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Domain Dispute Bias Goes From Bad to Worse

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An update to a controversial 2001 study that questioned the fairness of the Internet Corp. for Assigned Names and Numbers' domain name dispute-resolution policy suggests that things have gone from bad to worse.

Last summer, the study concluded that there was clear evidence of trademark holders selecting arbitration providers that would likely rule in their favour — a practice known as forum shopping — and identified disturbing trends in how certain providers allocated their cases.

The update, being released today, indicates that, over the past seven months, forum shopping has continued unabated, claiming its first arbitration provider victim — Montreal-based eResolution Inc. — which closed its doors for good in December because it could not compete with rivals that tended to favour complainants.

Meanwhile, case allocation trends have grown even more pronounced, with a small group of panelists deciding an ever-increasing share of cases.

The original study reached several major conclusions. First, it found clear evidence of forum shopping. Complainants, who are invariably trademark holders, tend to select the two arbitration providers — the World Intellectual Property Organization and the National Arbitration Forum — who rule most consistently in their favour.

Second, the study found a significant difference in case outcomes when comparing single-panel versus three-member panel cases. Since arbitration providers alone assign panelists for all single-panel cases (unlike three-member panel cases, where the participants themselves largely determine panel composition), they have the power to influence case outcome based on their case-allocation practices.

The data suggested that WIPO and NAF may have used that power to assign cases in a less than random manner. NAF assigned 53 per cent of its single-panel cases to only six panelists, who collectively ruled in favour of complainants 94 per cent of the time. WIPO, meanwhile, failed to assign any of its 1,629 cases to two panelists who are generally viewed as more sympathetic toward domain-name registrants.

Critics argued that there was a simple explanation for the findings, noting the study did not distinguish between cases where the registrant responded to a claim and those where no response was received, referred to as a "default" case. Critics claimed that focusing on the non-default cases would reveal no difference between providers.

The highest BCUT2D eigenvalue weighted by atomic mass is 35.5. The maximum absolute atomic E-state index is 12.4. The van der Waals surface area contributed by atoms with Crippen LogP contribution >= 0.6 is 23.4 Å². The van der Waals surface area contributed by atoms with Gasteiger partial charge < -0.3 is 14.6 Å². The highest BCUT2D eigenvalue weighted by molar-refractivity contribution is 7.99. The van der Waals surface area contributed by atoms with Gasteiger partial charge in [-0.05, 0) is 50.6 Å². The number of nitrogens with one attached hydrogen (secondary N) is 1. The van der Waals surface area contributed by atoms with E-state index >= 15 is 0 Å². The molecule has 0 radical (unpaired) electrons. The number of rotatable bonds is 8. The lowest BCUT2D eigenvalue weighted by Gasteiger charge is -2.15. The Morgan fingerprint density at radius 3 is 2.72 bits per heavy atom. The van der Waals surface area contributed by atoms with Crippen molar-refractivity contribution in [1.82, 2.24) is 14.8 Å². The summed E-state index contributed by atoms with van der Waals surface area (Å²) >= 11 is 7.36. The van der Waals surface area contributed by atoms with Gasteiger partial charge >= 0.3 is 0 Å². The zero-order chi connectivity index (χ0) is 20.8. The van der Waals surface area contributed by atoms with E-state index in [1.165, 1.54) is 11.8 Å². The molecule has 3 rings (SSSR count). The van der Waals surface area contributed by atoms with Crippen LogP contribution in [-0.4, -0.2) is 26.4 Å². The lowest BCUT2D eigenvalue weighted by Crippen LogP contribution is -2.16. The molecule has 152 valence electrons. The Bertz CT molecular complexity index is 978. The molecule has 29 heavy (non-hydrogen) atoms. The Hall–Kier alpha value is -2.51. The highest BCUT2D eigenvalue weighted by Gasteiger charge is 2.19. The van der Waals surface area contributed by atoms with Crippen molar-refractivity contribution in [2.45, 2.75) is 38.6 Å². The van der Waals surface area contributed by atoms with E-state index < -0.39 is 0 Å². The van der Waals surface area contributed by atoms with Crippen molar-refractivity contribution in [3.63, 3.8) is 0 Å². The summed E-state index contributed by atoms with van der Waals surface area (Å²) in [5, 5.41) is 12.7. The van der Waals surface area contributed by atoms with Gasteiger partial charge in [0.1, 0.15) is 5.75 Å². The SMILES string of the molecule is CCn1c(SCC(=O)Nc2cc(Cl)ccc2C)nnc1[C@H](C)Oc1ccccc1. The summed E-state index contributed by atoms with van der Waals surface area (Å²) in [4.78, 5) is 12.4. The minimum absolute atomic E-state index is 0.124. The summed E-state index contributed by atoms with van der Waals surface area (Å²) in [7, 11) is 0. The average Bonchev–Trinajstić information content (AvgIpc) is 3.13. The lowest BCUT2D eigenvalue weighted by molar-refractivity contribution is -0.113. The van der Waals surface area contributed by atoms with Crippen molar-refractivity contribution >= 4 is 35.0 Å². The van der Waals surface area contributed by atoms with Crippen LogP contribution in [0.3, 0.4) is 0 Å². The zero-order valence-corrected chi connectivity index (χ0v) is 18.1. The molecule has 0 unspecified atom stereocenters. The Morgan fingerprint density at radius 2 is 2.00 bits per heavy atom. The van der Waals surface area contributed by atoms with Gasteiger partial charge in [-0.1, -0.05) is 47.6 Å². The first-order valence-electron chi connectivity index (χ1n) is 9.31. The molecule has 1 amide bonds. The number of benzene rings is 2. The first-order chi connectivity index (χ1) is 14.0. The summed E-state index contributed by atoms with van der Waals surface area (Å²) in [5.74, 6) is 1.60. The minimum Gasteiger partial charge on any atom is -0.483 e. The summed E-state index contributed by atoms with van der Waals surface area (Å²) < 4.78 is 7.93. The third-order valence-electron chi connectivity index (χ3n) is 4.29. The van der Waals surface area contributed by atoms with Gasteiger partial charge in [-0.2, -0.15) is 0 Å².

The updated study now accounts for all 4,332 UDRP decisions released before Feb. 18, 2002. WIPO and NAF continue to rule in favour of complainants 20 per cent more often than their competitors, and have been rewarded with a market share near 95 per cent.

The differences between single- and three-member panel cases also remain unchanged. NAF's six busiest panelists have decided 56.4 per cent of all of that provider's single-panel cases, with the complainant-win percentage in those decisions over 95 per cent.

Most interesting are new data comparing default and non-default cases. Default cases constitute 54 per cent of cases, with complainants prevailing 94 per cent of the time. There are differences between providers, however — complainants win 98 per cent of NAF default cases, 92 per cent of WIPO cases and only 79 per cent of eResolution cases.

In fact, the default track records of some of NAF's busiest panelists might lead observers to conclude that the UDRP has reversed the traditional maxim of innocent until proven guilty. Three of its busiest panelists have never ruled in favour of a registrant in 324 default cases.

The data on non-default cases, meanwhile, suggests that, contrary to some critics' claims, differences between providers, as well as between single and three-member panels outcomes, do not change. Complainants win 70 per cent and 69 per cent of the time with WIPO and NAF respectively, but only 50 per cent of the time with eResolution.

Similarly, the exclusion of defaults does not affect the difference in complainant win percentage when comparing single and three-member panels. While complainants win 68 per cent of single panel non-default cases, they win only 46 per cent of contested three-member panel cases.

In short, defaults don't make a difference. Rather, with eResolution in bankruptcy court and allocation trends growing worse, the need for UDRP reform has become more critical.

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